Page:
Lucentis (Ranibizumab) is the prototype drug in use for intravitreal therapy. It involves a series of injections of the drug into the eye using a very fine needle. The injections often start off at monthly intervals for the first few months and tailored to response following that period. Lucentis and more recently Eylea (Aflibercept) have been approved ny NICE for treatment of wet AMD.

The Procedure

The procedure is done under strict aseptic conditions. The surface of the eye is made quite numb with local anaesthetic drops. The skin around the eye is then cleaned with antiseptic and drapes are applied. A speculum (a thin metal clip) is used to keep the eyelids apart. Further antibiotic/antiseptic solutions are applied on the eye surface. A very fine needle is used to inject the drug into the eyeball. This is followed by a retinal examination after which antibiotics are instilled and a sterile dressing applied.

Alternative treatment options

Argon laser photocoagulation and phodynamic therapy are options in specific circumstances.

What happens if you don’t have this treatment?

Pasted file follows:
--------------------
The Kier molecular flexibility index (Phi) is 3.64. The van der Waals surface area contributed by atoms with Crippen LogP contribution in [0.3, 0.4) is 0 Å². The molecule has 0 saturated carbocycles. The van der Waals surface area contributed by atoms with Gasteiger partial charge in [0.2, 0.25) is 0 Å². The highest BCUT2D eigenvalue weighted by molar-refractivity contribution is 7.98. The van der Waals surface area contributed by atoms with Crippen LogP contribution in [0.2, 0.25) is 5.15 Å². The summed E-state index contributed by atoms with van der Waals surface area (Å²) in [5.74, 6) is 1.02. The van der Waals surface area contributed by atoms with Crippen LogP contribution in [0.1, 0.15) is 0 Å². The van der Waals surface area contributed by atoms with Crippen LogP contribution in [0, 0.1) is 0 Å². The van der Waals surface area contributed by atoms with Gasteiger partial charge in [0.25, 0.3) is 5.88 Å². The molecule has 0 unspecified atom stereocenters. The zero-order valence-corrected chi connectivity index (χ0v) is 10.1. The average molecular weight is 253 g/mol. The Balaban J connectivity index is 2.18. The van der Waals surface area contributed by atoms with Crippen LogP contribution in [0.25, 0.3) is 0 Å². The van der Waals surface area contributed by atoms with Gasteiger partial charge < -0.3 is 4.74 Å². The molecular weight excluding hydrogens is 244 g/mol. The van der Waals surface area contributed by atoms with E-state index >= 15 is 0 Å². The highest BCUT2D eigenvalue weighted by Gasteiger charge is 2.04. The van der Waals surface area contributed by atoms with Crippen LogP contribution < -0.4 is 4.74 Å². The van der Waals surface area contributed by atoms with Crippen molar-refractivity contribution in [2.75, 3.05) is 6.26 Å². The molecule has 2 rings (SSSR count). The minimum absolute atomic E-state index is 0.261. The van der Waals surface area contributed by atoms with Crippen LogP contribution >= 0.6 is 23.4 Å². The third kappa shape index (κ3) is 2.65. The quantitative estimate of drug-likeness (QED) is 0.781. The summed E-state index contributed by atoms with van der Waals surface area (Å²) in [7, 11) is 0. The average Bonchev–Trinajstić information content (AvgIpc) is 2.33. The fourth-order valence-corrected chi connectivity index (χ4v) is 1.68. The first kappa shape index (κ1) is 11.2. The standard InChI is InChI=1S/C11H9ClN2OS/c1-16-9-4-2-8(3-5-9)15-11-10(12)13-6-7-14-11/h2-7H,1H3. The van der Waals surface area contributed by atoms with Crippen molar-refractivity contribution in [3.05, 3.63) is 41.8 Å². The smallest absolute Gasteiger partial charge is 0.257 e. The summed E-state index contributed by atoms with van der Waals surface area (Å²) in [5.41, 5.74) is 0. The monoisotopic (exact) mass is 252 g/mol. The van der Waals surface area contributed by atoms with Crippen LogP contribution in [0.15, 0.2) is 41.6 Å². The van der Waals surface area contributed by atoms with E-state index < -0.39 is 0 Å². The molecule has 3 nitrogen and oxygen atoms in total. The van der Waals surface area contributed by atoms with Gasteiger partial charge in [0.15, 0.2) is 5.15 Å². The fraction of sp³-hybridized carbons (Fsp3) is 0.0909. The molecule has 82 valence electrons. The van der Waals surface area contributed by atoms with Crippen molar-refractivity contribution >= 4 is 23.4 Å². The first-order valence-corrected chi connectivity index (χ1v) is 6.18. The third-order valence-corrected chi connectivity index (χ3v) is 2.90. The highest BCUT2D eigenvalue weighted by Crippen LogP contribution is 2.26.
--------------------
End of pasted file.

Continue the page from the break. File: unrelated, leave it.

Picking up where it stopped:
The disease is likely to worsen often leading to an irreversible loss of vision.

The Benefit

The treatment is likely to improve the retinal disease and result in a better chance of retaining good or better vision.

The serious or frequently occurring risks
  • Infection or severe inflammation inside the eye
  • Increased eye pressure
  • Closure of the blood circulation of the nerve of sight
Photodynamic therapy
Argon laser photocoagulation

External Resources

National Eye Institute (NEI)

NEI is a part of National Institutes for Health which is a US governmental organisation funded to promote high quality research into sight-saving treatment. They have a very high profile amongst the ophthalmic community owing to the landmark clinical trials that they have set-up and funded.

Royal National Institute of Bind people (RNIB)

RNIB is a leading UK charity founded in 1824 and their website is the largest source of information available on the internet on blindness and partial sightedness. They also run a useful helpline.…

Macular Disease Society (MDS)

MDS is the largest specialist charity for patients with macular disease in the UK and they offer support and advice to patients with macular disease. They also sponsor research projects on the disease.